Other than Tuscany and Napa Valley, one could argue that Bordeaux could be the only other region vying for supremacy in the wine world. This esteemed region is centered around the city of the same name on the Garonne River in Southwestern France.
The only permitted red grape varietals in Bordeaux are some of the stars of the winemaking world in Cabernet Sauvignon, Merlot, and Cabernet Franc, with Petit Verdot, Malbec and Carménère used only in a minor blending role and seldom seen.
The dry white wines of Bordeaux are typically made from Sémillon, Sauvignon Blanc, and Muscadelle and one cannot forget the sweet gold-colored dessert wines called Sauternes. The greatest Sauternes are coveted like they are made of real 24-carat gold.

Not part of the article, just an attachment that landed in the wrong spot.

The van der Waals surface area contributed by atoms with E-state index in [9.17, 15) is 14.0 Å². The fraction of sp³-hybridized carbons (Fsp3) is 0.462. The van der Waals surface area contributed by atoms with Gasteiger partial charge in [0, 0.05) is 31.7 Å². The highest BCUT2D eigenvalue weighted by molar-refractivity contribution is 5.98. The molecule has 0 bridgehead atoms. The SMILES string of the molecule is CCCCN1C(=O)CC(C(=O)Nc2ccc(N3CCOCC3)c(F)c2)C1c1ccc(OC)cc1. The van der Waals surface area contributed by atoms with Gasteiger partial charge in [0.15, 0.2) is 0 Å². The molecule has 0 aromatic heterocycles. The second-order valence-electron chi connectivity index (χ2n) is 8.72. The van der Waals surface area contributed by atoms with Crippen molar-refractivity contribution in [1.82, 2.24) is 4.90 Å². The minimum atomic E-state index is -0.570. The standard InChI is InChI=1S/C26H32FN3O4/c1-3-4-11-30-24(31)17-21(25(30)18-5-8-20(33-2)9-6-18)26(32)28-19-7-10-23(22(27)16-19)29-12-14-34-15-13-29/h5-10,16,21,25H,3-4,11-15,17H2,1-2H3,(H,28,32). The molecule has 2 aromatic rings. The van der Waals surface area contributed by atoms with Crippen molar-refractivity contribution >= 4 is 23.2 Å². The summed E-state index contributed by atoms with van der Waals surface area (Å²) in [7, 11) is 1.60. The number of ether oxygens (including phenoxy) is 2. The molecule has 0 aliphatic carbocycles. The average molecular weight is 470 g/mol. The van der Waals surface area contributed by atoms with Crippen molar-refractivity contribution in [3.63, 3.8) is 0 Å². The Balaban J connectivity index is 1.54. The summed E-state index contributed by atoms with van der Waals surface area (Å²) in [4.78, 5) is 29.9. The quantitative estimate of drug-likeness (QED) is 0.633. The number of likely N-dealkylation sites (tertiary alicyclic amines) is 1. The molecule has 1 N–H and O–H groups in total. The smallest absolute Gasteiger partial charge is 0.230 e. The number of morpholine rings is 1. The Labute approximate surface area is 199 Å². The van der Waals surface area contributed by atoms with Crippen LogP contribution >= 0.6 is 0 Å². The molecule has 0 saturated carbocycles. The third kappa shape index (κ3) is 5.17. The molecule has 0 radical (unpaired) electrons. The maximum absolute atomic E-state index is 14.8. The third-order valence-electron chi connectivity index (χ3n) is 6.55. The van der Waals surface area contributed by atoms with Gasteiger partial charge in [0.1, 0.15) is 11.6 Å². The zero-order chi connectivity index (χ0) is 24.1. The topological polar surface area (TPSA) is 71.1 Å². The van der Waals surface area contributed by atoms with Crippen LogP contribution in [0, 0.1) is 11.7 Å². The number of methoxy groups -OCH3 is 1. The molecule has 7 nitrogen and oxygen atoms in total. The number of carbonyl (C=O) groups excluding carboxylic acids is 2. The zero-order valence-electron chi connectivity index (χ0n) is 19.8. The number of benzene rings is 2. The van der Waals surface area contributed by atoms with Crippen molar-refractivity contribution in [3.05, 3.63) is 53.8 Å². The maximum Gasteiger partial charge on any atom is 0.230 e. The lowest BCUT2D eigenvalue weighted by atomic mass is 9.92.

There are 60 appellations or AOC’s in Bordeaux which can make the region very intimidating to the novice. The area located south of the Garonne and Gironde rivers, the “Left Bank” as it is referred to, features the Cabernet-dominated wines in important appellations such as Margaux, Péssac-Leognan, St.-Julien, St.-Estèphe, and Pauillac. The Merlot-laden heavyweights of Saint-Émilion and Pomerol are on the “right-bank” north of the Dordogne and Gironde Rivers. Located furthest south are many of the common wines that make up the bulk of the production and are labeled with the names of their large, regional appellations like Bordeaux, Bordeaux Supérieur and Entre-Deux-Mers.